Rome Memorial Hospital Intensive Care Unit Preventing Central Line Infections

    Dec. 15, 2010

    Rome Memorial Hospital recently celebrated a milestone in the battle against potentially deadly central line infections. On December 8th, the hospital held a celebration honoring staff and physicians for going 1500 days without a single central line infection in the Intensive Care Unit (ICU).
    Life-threatening bloodstream infections are common in ICUs across the country, causing an estimated 30,000 deaths each year in the United States. Until recently, some experts doubted whether caregivers could do much to reduce the risk in critically ill patients with weakened immune systems.
    When Rome Memorial Hospital began using new protocols and specialized equipment four years ago, the hope was that these potentially life threatening infections could be limited, if not completely eliminated.
    “As soon as we began these new protocols four years ago, the number of incidents reduced to zero,” commented Infection Prevention and Control Director LeAnna Grace. “We have combined best practices with surveillance, re-education and reinforcement to create a safer environment of care for our patients.”
    Critically ill patients are at high risk for infection because of many factors. Quality and regulatory groups have published guidelines regarding infection prevention in the ICU. A multifaceted, multi-professional team approach is necessary to develop and implement strategies to prevent infection in the critically ill patient. Bundles of intervention along with daily rounds and assessment are essential program components.
    “Our ICU staff is proud of the fact that we have been able to achieve and maintain this level of quality care for such a long period of time,” said Critical Care Services Director Loretta Myers, BSN. “What makes this special is that it is a true team effort, involving everyone from doctors and nurses to administration and support staff.”
    One important step the hospital has taken included investing in special anti-microbial catheters and kits recommended by the Centers for Disease Control and Prevention (CDC). Although more expensive, this equipment has proven effective in preventing infections.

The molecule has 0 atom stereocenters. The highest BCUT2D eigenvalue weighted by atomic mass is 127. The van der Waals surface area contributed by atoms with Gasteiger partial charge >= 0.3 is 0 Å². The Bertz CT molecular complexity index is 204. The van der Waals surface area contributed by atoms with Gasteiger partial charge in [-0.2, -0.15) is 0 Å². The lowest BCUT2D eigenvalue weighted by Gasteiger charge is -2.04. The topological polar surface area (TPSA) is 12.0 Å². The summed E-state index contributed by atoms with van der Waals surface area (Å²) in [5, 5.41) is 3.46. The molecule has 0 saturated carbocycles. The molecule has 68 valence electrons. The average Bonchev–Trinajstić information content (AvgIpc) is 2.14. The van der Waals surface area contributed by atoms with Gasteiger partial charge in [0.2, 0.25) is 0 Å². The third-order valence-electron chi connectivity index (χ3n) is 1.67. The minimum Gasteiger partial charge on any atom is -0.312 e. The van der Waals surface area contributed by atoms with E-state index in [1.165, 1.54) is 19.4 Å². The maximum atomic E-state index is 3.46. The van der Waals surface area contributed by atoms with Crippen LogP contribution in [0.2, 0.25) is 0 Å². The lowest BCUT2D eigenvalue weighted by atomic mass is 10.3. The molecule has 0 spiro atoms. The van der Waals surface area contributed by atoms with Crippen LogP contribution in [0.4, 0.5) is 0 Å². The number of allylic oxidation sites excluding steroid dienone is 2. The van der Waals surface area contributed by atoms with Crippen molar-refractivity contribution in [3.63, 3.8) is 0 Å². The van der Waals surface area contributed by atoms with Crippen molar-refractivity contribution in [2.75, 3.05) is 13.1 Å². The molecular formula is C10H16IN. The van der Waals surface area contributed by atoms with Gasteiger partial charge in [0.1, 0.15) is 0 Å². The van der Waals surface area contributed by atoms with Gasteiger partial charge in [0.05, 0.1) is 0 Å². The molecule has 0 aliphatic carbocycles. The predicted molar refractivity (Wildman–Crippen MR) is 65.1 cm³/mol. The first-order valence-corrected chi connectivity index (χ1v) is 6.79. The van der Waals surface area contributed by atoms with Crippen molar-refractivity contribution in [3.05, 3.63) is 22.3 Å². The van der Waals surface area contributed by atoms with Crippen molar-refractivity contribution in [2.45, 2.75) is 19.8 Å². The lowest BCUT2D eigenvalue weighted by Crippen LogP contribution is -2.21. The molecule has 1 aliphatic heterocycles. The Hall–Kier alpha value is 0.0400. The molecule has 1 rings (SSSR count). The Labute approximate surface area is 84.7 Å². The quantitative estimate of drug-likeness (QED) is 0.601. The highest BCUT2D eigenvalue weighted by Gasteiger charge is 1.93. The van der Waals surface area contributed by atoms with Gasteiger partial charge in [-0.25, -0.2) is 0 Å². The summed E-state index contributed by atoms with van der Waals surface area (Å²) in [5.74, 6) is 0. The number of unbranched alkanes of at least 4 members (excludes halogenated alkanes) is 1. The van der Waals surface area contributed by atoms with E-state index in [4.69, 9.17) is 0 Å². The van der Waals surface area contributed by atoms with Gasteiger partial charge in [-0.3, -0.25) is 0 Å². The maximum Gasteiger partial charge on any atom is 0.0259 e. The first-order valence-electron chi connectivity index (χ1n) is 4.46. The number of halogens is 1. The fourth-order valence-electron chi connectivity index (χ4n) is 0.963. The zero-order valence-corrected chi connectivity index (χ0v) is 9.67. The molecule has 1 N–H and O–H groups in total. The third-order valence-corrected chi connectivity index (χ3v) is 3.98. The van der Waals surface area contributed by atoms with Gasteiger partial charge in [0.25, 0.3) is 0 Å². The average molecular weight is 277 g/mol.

“Central line infections are responsible for a large number of preventable deaths,” said Rome Memorial Hospital Chief Medical Officer Waleed Albert, M.D., an infectious disease specialist. “Eliminating these serious infections is possible because the hospital is investing in the proper tools, which staff is using according to the recommended guidelines.”
    Prior to a procedure, caregivers clean patients' skin with an antiseptic called chlorhexidine. They cover up in full surgical attire and drape patients head to toe to maintain sterility when inserting central-line catheters, tubes passed through a large deep vein. Additionally, catheters are being used more sparingly and removed promptly as patients recover.
    Other steps the hospital has taken include the use of a checklist to ensure that proper procedure is performed on each patient. “The credit for this success really has to go to the doctors and the nurses,” Dr. Albert explained. “To continue to follow these proper procedures and best practices takes a lot of teamwork and diligence, which would be impossible without every member of the care team buying in to the program.”
    Across the country, these infections are an increasing concern, with about 80,000 incidents happening each year in hospitals. Preventing these infections could save the U.S. healthcare system more than $2.7 billion annually, according to the CDC. More importantly, following evidence-based practices saves lives.